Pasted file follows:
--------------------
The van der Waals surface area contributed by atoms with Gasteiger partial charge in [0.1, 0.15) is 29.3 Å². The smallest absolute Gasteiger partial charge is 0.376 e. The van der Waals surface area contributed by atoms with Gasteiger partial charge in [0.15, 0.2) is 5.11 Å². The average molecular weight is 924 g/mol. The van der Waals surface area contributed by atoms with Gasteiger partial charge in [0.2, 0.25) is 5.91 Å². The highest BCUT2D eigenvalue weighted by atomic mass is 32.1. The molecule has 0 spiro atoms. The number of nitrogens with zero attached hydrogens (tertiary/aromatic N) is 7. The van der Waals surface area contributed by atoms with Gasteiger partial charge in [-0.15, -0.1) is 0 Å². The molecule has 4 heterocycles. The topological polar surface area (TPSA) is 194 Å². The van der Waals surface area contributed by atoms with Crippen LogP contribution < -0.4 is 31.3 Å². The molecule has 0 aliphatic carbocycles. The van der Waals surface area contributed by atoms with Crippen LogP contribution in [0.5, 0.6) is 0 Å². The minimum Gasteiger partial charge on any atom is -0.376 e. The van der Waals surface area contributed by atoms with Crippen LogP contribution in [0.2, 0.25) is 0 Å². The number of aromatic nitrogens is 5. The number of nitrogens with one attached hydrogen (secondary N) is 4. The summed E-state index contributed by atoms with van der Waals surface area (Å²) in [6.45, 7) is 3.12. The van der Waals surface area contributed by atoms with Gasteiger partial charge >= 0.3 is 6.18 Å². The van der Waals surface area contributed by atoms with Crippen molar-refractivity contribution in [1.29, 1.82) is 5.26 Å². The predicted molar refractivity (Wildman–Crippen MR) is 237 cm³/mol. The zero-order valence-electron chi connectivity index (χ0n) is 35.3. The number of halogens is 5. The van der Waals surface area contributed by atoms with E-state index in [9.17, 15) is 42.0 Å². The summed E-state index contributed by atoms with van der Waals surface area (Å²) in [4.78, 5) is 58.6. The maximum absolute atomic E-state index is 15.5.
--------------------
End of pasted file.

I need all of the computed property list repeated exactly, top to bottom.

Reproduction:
The van der Waals surface area contributed by atoms with Gasteiger partial charge in [0.1, 0.15) is 29.3 Å². The smallest absolute Gasteiger partial charge is 0.376 e. The van der Waals surface area contributed by atoms with Gasteiger partial charge in [0.15, 0.2) is 5.11 Å². The average molecular weight is 924 g/mol. The van der Waals surface area contributed by atoms with Gasteiger partial charge in [0.2, 0.25) is 5.91 Å². The highest BCUT2D eigenvalue weighted by atomic mass is 32.1. The molecule has 0 spiro atoms. The number of nitrogens with zero attached hydrogens (tertiary/aromatic N) is 7. The van der Waals surface area contributed by atoms with Gasteiger partial charge in [-0.15, -0.1) is 0 Å². The molecule has 4 heterocycles. The topological polar surface area (TPSA) is 194 Å². The van der Waals surface area contributed by atoms with Crippen LogP contribution < -0.4 is 31.3 Å². The molecule has 0 aliphatic carbocycles. The van der Waals surface area contributed by atoms with Crippen LogP contribution in [0.5, 0.6) is 0 Å². The minimum Gasteiger partial charge on any atom is -0.376 e. The van der Waals surface area contributed by atoms with Crippen LogP contribution in [0.2, 0.25) is 0 Å². The number of aromatic nitrogens is 5. The number of nitrogens with one attached hydrogen (secondary N) is 4. The summed E-state index contributed by atoms with van der Waals surface area (Å²) in [6.45, 7) is 3.12. The van der Waals surface area contributed by atoms with Gasteiger partial charge >= 0.3 is 6.18 Å². The van der Waals surface area contributed by atoms with Crippen molar-refractivity contribution in [1.29, 1.82) is 5.26 Å². The predicted molar refractivity (Wildman–Crippen MR) is 237 cm³/mol. The zero-order valence-electron chi connectivity index (χ0n) is 35.3. The number of halogens is 5. The van der Waals surface area contributed by atoms with E-state index in [9.17, 15) is 42.0 Å². The summed E-state index contributed by atoms with van der Waals surface area (Å²) in [4.78, 5) is 58.6. The maximum absolute atomic E-state index is 15.5.